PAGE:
Middle East alliances: Flipping sides or seeking distance?

"Choosing sides" lies at the heart of the Middle East alliance dilemmas as well. The most pointed complaints you hear from U.S. allies are that the United States has failed to back them explicitly and concretely in the region-wide conflicts sweeping the Middle East, and especially against Iran and its proxies. 
This is the view my former colleague Michael Doran articulated in an influential piece last year in Mosaic. He argued that contra common perceptions at the time, Obama had a coherent strategy in the Middle East, a point largely validated in Jeffrey Goldberg’s “The Obama Doctrine.” Doran went further and argued that this strategy was not merely a de-emphasis of America's alliances in the region but a deliberate decision to betray allies and switch sides. Echoing fears in the region, he wrote that Obama had an "announced determination to encourage and augment Iran's potential as a successful regional power and as a friend and partner to the United States" (emphasis added). 
This latter point, I think, is an incorrect depiction of the president's approach. Obama was not flipping sides; he was doing something conceptually more radical. He questioned the need to choose sides at all. 
Obama was not flipping sides; he was doing something conceptually more radical. He questioned the need to choose sides at all.
The realist approach to foreign policy that Obama partially espouses stresses policies based on direct and concrete national interest. Alliances, which call for action on behalf of others' interests, naturally strain this approach. In the words of then-British Foreign Secretary Viscount Palmerston in 1848: "We have no eternal allies, and we have no perpetual enemies. Our interests are eternal and perpetual, and those interests it is our duty to follow." 
The Obama administration is far from neutral in the Middle East, of course. Despite a reduced involvement in the region, American forces are currently fighting there, and arms, aid, and diplomacy are all still heavily deployed. Yet it’s clear that Obama wants a more distanced posture, viewing the region in terms of a balance of power, rather than an outright victory of one side over another. This drives Middle East allies mad—the perceived aloofness, even disdain for the quarrels of irrational local actors. 
"Whose side are you on?" seems to be the recurrent theme in allies' complaints. They have something there: Obama has sided with allies, but not as often as they'd like, and, at times, with clear reluctance. The United States has adopted the stance of the adult in the room, above the partisan fray. Obama doesn't get it, in their view. He doesn't see that there is a bloody, region-wide war raging between (what should be, they think) clear friends and foes.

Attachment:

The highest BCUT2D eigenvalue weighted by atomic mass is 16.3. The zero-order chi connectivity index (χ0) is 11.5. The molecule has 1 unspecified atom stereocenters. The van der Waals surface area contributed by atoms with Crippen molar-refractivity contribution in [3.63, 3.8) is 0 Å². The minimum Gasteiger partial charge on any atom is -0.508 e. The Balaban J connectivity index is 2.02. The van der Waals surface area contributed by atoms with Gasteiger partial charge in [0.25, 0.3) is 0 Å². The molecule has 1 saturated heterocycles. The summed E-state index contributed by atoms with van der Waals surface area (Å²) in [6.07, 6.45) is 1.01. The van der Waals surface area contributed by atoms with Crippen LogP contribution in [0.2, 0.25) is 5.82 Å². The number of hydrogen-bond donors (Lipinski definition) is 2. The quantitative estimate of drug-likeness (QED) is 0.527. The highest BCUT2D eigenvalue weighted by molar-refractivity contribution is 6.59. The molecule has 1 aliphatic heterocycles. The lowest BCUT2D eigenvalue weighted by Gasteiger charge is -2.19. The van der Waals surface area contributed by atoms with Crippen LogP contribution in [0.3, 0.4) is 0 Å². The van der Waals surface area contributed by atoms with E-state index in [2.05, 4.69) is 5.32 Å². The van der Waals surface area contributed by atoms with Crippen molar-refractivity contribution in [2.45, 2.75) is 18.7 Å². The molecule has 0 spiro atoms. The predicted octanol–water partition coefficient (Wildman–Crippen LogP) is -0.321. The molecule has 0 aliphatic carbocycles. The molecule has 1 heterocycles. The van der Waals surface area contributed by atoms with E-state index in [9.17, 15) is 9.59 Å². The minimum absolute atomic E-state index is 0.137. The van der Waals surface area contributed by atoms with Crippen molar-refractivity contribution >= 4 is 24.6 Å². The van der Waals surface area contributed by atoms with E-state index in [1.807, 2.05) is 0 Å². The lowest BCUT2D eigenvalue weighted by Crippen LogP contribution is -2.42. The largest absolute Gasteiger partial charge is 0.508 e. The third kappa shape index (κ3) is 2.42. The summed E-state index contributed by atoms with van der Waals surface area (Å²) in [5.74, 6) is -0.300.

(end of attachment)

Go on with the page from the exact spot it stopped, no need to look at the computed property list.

In truth, neutrality has its appeal: It guards against the folly of war and keeps one safely removed from the pernicious logic of escalation and counter-escalation. Excessive alliance entanglement also can feed a sense that the United States is omnipotent and responsible for everything, creating moral hazard and tying the United States into sharing too much of the burden. Even the president has now complained, to Goldberg, of allies free-riding on U.S.-supplied international security. 
Neutrality in a worthy fight is no virtue, however. The so-called “Greatest Generation” of Americans and their Soviet and British contemporaries are celebrated, and rightly so. Their Swiss counterparts are not. And to those in the fight, the war usually seems worthy, as it does to the parties in the Middle East.
[T]here’s a contradiction between these concerns and the reality of deep U.S. involvement in both regions.
What I heard in Japan echoed the Middle Eastern sentiment, to a degree: both want the United States to demonstrate that it knows whose side it’s on. There’s also a common contradiction between these concerns and the reality of deep U.S. involvement in both regions. Just as the United States is heavily involved in the Middle East, in East Asia the United States has dozens of thousands of troops stationed in allied countries; it conducts joint exercises and naval maneuvers on a regular basis; it has explicitly extended its security guarantee to the Senkaku islands, as they’re known in Japan; and it devotes a great deal of time and energy to East Asian affairs.